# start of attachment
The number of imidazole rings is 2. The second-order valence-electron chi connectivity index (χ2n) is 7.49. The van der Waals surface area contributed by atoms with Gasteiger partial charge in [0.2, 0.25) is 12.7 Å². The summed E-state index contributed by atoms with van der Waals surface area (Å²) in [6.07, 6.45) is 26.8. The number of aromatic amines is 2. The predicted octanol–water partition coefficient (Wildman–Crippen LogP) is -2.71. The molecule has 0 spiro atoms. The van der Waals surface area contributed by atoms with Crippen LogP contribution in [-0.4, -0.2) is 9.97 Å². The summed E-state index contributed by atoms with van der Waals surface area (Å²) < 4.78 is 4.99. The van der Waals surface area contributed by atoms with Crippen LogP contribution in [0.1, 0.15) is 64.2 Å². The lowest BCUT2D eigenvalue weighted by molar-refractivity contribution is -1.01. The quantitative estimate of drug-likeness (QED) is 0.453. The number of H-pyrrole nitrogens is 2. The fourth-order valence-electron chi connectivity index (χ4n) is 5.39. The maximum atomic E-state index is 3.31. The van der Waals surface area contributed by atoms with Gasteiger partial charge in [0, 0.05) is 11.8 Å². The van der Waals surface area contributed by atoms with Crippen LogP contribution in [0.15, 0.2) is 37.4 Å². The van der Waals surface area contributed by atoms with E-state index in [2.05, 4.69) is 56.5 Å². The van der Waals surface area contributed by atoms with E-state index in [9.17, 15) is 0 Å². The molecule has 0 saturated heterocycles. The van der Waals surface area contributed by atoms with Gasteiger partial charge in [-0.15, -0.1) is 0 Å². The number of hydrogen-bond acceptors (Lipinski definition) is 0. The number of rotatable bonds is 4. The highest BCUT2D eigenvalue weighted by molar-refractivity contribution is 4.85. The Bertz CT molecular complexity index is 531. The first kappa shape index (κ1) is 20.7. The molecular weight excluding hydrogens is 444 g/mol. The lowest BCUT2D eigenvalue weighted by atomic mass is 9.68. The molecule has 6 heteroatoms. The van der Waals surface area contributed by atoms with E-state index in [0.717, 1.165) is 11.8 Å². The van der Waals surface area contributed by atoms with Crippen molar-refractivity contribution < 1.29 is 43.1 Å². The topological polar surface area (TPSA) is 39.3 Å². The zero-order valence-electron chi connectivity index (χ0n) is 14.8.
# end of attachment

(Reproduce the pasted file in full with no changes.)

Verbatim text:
The number of imidazole rings is 2. The second-order valence-electron chi connectivity index (χ2n) is 7.49. The van der Waals surface area contributed by atoms with Gasteiger partial charge in [0.2, 0.25) is 12.7 Å². The summed E-state index contributed by atoms with van der Waals surface area (Å²) in [6.07, 6.45) is 26.8. The number of aromatic amines is 2. The predicted octanol–water partition coefficient (Wildman–Crippen LogP) is -2.71. The molecule has 0 spiro atoms. The van der Waals surface area contributed by atoms with Crippen LogP contribution in [-0.4, -0.2) is 9.97 Å². The summed E-state index contributed by atoms with van der Waals surface area (Å²) < 4.78 is 4.99. The van der Waals surface area contributed by atoms with Crippen LogP contribution in [0.1, 0.15) is 64.2 Å². The lowest BCUT2D eigenvalue weighted by molar-refractivity contribution is -1.01. The quantitative estimate of drug-likeness (QED) is 0.453. The number of H-pyrrole nitrogens is 2. The fourth-order valence-electron chi connectivity index (χ4n) is 5.39. The maximum atomic E-state index is 3.31. The van der Waals surface area contributed by atoms with Gasteiger partial charge in [0, 0.05) is 11.8 Å². The van der Waals surface area contributed by atoms with Crippen LogP contribution in [0.15, 0.2) is 37.4 Å². The van der Waals surface area contributed by atoms with E-state index in [2.05, 4.69) is 56.5 Å². The van der Waals surface area contributed by atoms with E-state index in [9.17, 15) is 0 Å². The molecule has 0 saturated heterocycles. The van der Waals surface area contributed by atoms with Gasteiger partial charge in [-0.15, -0.1) is 0 Å². The number of hydrogen-bond acceptors (Lipinski definition) is 0. The number of rotatable bonds is 4. The highest BCUT2D eigenvalue weighted by molar-refractivity contribution is 4.85. The Bertz CT molecular complexity index is 531. The first kappa shape index (κ1) is 20.7. The molecular weight excluding hydrogens is 444 g/mol. The lowest BCUT2D eigenvalue weighted by atomic mass is 9.68. The molecule has 6 heteroatoms. The van der Waals surface area contributed by atoms with E-state index in [0.717, 1.165) is 11.8 Å². The van der Waals surface area contributed by atoms with Crippen molar-refractivity contribution < 1.29 is 43.1 Å². The topological polar surface area (TPSA) is 39.3 Å². The zero-order valence-electron chi connectivity index (χ0n) is 14.8.